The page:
Australia’s plan to bring in overseas doctors and nurses raises the inevitable ethical questions

The AGE reports: Australia will allow 2000 overseas nurses and doctors to enter the country for work under a plan being finalised by the Commonwealth and states to ease a healthcare staffing crisis.

Our papers are full of stories of the overcrowding of hospitals, ICUs and the ramping of ambulances as result of the pandemic. The stress on frontline medical staff is becoming an increasing concern and lockdown of major elements of hospitals with their categorisation as Tier 1 infection sites further limits the ability of the health system to respond.

It is anticipated that the situation will get far worse once New South Wales and Victoria open up their economies.

The arrival of 2000 doctors and nurses will go some way to easing the staffing shortage, although it is difficult to know the extent to which this number is going to make a significant difference.

The article goes on to say “The International College of Nurses estimates there is a global shortage of 5.9 million nurses, 39,000 vacant nursing jobs in England ( and) more than 12,200 vacant nursing positions in Australia.”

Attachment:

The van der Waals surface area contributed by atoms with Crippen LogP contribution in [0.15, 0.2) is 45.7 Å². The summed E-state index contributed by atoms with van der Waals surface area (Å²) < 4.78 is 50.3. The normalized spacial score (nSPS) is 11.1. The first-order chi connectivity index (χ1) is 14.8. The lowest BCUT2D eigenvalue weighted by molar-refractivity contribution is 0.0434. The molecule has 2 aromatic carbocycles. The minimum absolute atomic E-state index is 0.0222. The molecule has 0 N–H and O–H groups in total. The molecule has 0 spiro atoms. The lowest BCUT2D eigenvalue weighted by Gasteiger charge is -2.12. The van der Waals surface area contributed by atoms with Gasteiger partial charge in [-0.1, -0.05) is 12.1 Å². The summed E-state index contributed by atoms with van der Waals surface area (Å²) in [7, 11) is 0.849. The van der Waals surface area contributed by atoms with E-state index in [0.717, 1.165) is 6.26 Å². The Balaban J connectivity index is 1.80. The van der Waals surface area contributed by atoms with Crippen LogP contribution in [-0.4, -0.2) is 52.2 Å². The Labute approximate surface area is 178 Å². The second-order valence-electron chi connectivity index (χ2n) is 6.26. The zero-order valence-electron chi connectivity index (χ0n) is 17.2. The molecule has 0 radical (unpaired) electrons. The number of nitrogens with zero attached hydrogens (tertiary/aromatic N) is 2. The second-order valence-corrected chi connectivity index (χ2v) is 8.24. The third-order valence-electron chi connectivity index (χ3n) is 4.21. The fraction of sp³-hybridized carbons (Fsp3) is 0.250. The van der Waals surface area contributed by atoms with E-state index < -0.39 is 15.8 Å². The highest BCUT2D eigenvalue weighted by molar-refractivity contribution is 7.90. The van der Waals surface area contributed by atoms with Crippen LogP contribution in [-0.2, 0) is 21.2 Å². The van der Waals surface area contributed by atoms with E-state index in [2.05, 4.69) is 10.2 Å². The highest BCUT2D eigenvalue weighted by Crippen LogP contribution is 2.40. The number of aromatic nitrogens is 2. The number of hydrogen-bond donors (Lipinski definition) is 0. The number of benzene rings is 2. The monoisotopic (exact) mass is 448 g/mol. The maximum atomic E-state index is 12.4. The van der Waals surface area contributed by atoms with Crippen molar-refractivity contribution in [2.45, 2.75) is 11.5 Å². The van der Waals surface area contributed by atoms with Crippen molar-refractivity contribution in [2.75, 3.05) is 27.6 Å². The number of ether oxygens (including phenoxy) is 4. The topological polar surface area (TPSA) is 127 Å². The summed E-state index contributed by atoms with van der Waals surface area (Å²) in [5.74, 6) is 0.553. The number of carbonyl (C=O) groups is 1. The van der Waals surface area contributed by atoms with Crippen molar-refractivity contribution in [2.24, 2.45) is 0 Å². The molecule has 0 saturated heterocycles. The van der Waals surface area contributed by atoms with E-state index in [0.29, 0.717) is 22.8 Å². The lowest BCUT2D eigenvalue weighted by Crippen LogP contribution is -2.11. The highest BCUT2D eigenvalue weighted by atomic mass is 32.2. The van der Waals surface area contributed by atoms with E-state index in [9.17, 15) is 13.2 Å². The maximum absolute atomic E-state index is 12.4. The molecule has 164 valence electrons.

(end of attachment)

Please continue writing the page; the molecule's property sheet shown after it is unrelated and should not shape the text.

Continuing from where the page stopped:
These “medical migrants” will need to be recruited from countries where qualifications are recognised by Australia so that they will be able to begin work as soon as their feet touch the ground. Apparently, they will be able to sidestep travel restrictions a privilege not granted to test cricketers.

Regardless of the number, Australia’s recruiting these highly skilled individuals will only exacerbate the problem in the countries where they are recruited.

There is always an ethical issue when one country recruits highly trained staff, particular medical staff, from another countries by offering them some form inducements, normally financial. This ethical issue is more focused during the time of crisis such as a pandemic.

Most Australians, particularly those who will likely need highly specialised hospitalisations, will be glad of the extra help and expertise provided by the medical migrants.

However, this will come at a cost for the help and expertise not been provided somewhere else.

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